An international students’ guide to renting a car in the UK

driving in the uk
A customer prepares to charge his Tesla electric vehicle (EV) after parking in a bay for electric vehicles at a supermarket in north London. Source: Daniel Leal/AFP

If you’re planning on taking a trip with your uni mates, you might have considered driving in the UK. This will give you and your friends the convenience of exploring areas (think secluded and majestic spots!) that are not as easy to travel to with public transport.

If that’s the case, you might want to consider renting a car, which is incredibly common in the UK

It’s also a better option if you’re travelling with a group of friends or with a large family as it can save you time and money. 

The best part? You get to travel at your own pace! 

If you’re thinking of renting a set of wheels, you will first need to know that the driving rules and regulations generally apply to all countries — Great Britain, Wales, Northern Ireland and Scotland — in the UK. 

There are minimum age restrictions for driving in the UK. While it is legal to drive from the age of 17 (or 18 for some countries) in the UK, some car hire companies may set a higher minimum age requirement or charge additional fees for drivers of a certain age. 

These rules are there due to insurance policies, which usually charge a higher premium for young and older drivers. 

Another thing to note is that the UK accepts all valid foreign driving licences for 12 months from when you last entered the country. For EU drivers, there’s no time limit as long as your driving licence is valid. 

Plus, you can drive any type of car or motorcycle listed on your driving license. You can also drive a minibus, but it comes with an additional set of requirements: you must be 21 or older; have had your driving licence for at least two years; and are driving voluntarily. 

Now that you’re aware of the requirements for driving in the UK, you’ll need to understand the nitty and gritty part of the car rental process, from booking the car to returning it. Fret not, the process isn’t as complicated as you think.  

driving in the uk

A vehicle travels past a “Welcome to Wales” sign on the Wales/England border near Hereford in Herefordshire, England. Source: Geoff Caddick/AFP

Driving in the UK: The A to Z of renting a car

When you book the car

There are countless car hire companies to choose from in the UK. Some of the popular ones include Europcar, Hertz, Car Flexi, and Economy Car Rentals. 

What you need to know is that the rental fees at most car hire companies depend on how far in advance you’re booking, the season, the type of car, driving distance and any other added perks and benefits.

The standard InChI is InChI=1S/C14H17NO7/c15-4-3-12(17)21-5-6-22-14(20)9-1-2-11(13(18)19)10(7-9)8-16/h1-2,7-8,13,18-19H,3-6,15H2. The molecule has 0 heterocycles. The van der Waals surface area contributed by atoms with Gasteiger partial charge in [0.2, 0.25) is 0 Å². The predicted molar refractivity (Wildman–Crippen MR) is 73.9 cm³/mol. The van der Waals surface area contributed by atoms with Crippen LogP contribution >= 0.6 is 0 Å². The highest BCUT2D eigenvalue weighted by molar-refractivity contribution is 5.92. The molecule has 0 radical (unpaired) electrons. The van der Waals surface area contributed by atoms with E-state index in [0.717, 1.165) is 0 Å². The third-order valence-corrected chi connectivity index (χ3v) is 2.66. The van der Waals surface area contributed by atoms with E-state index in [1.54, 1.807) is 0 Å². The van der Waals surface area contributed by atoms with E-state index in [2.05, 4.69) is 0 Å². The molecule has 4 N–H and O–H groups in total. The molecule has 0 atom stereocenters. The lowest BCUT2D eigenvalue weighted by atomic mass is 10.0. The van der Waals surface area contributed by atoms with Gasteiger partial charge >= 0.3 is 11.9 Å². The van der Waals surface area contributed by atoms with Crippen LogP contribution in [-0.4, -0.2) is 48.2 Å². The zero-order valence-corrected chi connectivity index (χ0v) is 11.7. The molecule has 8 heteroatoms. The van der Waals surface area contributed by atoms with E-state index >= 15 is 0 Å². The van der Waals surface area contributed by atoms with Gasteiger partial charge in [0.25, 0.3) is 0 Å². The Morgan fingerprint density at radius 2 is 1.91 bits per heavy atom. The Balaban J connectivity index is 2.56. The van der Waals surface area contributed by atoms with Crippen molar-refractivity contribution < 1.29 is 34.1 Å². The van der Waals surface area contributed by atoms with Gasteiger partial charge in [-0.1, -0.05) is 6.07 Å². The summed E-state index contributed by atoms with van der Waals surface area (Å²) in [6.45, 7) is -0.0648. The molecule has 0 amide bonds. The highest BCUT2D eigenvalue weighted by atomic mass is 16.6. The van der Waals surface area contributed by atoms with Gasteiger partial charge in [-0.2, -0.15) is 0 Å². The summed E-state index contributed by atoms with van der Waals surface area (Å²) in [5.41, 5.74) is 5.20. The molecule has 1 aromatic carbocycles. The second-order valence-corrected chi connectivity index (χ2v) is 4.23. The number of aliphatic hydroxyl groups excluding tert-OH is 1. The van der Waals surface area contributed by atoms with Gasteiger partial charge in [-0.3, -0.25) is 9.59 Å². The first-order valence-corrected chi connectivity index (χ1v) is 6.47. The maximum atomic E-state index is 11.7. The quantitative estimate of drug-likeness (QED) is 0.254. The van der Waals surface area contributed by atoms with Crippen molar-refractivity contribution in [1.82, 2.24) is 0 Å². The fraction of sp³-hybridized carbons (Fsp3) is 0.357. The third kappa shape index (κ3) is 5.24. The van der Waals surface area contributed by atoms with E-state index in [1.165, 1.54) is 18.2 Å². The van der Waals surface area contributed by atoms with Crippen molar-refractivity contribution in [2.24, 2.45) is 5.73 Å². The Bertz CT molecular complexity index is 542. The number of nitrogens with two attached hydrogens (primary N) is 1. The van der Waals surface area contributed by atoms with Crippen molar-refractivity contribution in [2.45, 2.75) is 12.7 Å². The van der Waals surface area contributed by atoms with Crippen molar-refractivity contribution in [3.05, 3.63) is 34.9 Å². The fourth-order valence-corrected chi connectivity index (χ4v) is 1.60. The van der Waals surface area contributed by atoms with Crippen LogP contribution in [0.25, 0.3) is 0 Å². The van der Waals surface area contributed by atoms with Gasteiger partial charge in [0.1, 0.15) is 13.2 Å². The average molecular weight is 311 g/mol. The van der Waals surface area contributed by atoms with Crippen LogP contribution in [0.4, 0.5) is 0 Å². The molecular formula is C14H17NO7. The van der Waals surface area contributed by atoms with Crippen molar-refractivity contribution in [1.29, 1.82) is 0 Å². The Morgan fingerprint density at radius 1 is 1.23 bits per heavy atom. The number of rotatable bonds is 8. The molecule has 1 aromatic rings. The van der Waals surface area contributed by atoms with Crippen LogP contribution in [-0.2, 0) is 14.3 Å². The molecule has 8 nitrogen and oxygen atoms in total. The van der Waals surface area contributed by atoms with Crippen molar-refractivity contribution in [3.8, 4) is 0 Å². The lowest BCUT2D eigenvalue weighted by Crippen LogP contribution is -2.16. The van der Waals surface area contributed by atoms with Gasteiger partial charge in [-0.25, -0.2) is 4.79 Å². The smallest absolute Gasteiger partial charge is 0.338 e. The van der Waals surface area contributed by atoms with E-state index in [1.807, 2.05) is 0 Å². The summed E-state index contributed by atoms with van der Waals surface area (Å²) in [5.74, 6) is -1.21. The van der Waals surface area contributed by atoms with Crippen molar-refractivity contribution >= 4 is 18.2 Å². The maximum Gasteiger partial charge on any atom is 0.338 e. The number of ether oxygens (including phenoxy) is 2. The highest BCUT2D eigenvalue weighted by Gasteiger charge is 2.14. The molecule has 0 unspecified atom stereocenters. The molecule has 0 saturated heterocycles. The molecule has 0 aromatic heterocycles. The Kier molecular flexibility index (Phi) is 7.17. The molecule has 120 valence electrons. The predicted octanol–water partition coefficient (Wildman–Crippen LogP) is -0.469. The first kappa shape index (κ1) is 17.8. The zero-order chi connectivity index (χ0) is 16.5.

Do note that it is a legal requirement to get unlimited Third Party Liability insurance, which is usually included in the car rental price. 

Additionally, you’ll need to submit a deposit fee (online or over the counter) when booking the car. The deposit amount varies according to the car hire company — it can cost as much as 250 British pounds. 

Do note that car rental salespersons will often try to get you to purchase additional insurance coverage, which may not be necessary. Getting unexpected charges are also a common occurrence. 

As such, always go through the booking form to ensure you’re getting billed accordingly. If you’re confused by certain charges or terms and conditions, go through them with the salespersons before making a payment. 

Pro-tip #1: Opt for a car with a GPS included as it can be hard to get data coverage on certain roads and in rural areas in the UK.

When you collect the car

When you collect the car, you’ll need to present the following documents: 

– Booking confirmation

– Passport 

– Driving licence 

Once you make your payment and collect the car keys and car, check the vehicle thoroughly and take as many pictures as possible of its condition for documentation purposes.

If you notice any defect or damage — no matter how minor — make sure to point it out immediately to the person in charge. The last thing you want is to get charged for a defect or damage you didn’t cause. 

Pro-tip #2: Petrol is expensive in the UK. Rent an electric car or a car which uses diesel — a cheaper and longer-lasting alternative.

 driving in the uk

A four-wheel-drive vehicle is driven along an icy road in Hartley Wintney, in Hampshire, 40 miles west of London. Source: Adrian Dennis/AFP

When returning the car

The process of returning the car is much quicker than collecting it. 

Most hire car companies require you to return the car with a full petrol tank so remember to fill your tank at a gas station nearest the car hire company. 

Also, ensure that none of your belongings is left behind when you return the car. 

That’s it! Safe travels when driving in the UK!